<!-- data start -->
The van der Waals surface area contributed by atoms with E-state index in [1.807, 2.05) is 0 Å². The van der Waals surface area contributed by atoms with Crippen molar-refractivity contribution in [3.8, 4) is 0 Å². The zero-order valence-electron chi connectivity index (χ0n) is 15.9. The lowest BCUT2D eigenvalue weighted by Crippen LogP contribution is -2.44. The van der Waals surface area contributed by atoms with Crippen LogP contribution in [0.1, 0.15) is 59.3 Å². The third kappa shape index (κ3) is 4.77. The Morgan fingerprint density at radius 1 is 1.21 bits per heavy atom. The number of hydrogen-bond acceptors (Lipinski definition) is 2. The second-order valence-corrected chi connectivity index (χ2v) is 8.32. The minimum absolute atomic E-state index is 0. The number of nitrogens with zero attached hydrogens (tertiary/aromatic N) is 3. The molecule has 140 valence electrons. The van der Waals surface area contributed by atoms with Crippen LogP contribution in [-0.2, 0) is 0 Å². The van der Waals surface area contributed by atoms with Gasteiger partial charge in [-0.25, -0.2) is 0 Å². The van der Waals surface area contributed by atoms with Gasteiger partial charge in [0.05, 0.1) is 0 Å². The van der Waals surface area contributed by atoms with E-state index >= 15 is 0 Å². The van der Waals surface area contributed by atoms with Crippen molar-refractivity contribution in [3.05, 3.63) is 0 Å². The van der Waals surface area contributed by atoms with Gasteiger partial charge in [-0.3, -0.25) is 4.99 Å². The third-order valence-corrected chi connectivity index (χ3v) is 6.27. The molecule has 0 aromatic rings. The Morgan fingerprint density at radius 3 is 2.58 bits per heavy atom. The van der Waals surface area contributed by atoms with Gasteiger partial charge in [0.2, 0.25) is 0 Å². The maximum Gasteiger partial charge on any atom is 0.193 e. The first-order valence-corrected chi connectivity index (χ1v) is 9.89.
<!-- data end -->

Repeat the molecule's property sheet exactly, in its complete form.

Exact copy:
The van der Waals surface area contributed by atoms with E-state index in [1.807, 2.05) is 0 Å². The van der Waals surface area contributed by atoms with Crippen molar-refractivity contribution in [3.8, 4) is 0 Å². The zero-order valence-electron chi connectivity index (χ0n) is 15.9. The lowest BCUT2D eigenvalue weighted by Crippen LogP contribution is -2.44. The van der Waals surface area contributed by atoms with Crippen LogP contribution in [0.1, 0.15) is 59.3 Å². The third kappa shape index (κ3) is 4.77. The Morgan fingerprint density at radius 1 is 1.21 bits per heavy atom. The number of hydrogen-bond acceptors (Lipinski definition) is 2. The second-order valence-corrected chi connectivity index (χ2v) is 8.32. The minimum absolute atomic E-state index is 0. The number of nitrogens with zero attached hydrogens (tertiary/aromatic N) is 3. The molecule has 140 valence electrons. The van der Waals surface area contributed by atoms with Crippen LogP contribution in [-0.2, 0) is 0 Å². The van der Waals surface area contributed by atoms with Gasteiger partial charge in [-0.25, -0.2) is 0 Å². The van der Waals surface area contributed by atoms with Gasteiger partial charge in [0.05, 0.1) is 0 Å². The van der Waals surface area contributed by atoms with E-state index >= 15 is 0 Å². The van der Waals surface area contributed by atoms with Crippen molar-refractivity contribution in [3.05, 3.63) is 0 Å². The van der Waals surface area contributed by atoms with Gasteiger partial charge in [-0.3, -0.25) is 4.99 Å². The third-order valence-corrected chi connectivity index (χ3v) is 6.27. The molecule has 0 aromatic rings. The Morgan fingerprint density at radius 3 is 2.58 bits per heavy atom. The van der Waals surface area contributed by atoms with Gasteiger partial charge in [0.2, 0.25) is 0 Å². The maximum Gasteiger partial charge on any atom is 0.193 e. The first-order valence-corrected chi connectivity index (χ1v) is 9.89.